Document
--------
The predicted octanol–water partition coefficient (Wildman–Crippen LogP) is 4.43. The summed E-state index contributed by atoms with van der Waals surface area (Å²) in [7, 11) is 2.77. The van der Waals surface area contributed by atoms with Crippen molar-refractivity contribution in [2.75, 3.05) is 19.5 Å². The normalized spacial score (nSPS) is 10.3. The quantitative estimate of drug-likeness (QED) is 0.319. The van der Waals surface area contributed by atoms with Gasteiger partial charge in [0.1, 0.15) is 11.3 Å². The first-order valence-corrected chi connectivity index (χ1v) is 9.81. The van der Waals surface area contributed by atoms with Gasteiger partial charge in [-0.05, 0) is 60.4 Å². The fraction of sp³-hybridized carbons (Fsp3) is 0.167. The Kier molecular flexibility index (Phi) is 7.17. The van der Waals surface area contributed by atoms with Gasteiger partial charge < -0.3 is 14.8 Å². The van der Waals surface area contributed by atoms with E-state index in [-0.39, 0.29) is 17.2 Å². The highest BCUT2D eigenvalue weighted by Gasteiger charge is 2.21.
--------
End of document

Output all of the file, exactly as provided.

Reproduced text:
The predicted octanol–water partition coefficient (Wildman–Crippen LogP) is 4.43. The summed E-state index contributed by atoms with van der Waals surface area (Å²) in [7, 11) is 2.77. The van der Waals surface area contributed by atoms with Crippen molar-refractivity contribution in [2.75, 3.05) is 19.5 Å². The normalized spacial score (nSPS) is 10.3. The quantitative estimate of drug-likeness (QED) is 0.319. The van der Waals surface area contributed by atoms with Gasteiger partial charge in [0.1, 0.15) is 11.3 Å². The first-order valence-corrected chi connectivity index (χ1v) is 9.81. The van der Waals surface area contributed by atoms with Gasteiger partial charge in [-0.05, 0) is 60.4 Å². The fraction of sp³-hybridized carbons (Fsp3) is 0.167. The Kier molecular flexibility index (Phi) is 7.17. The van der Waals surface area contributed by atoms with Gasteiger partial charge < -0.3 is 14.8 Å². The van der Waals surface area contributed by atoms with E-state index in [-0.39, 0.29) is 17.2 Å². The highest BCUT2D eigenvalue weighted by Gasteiger charge is 2.21.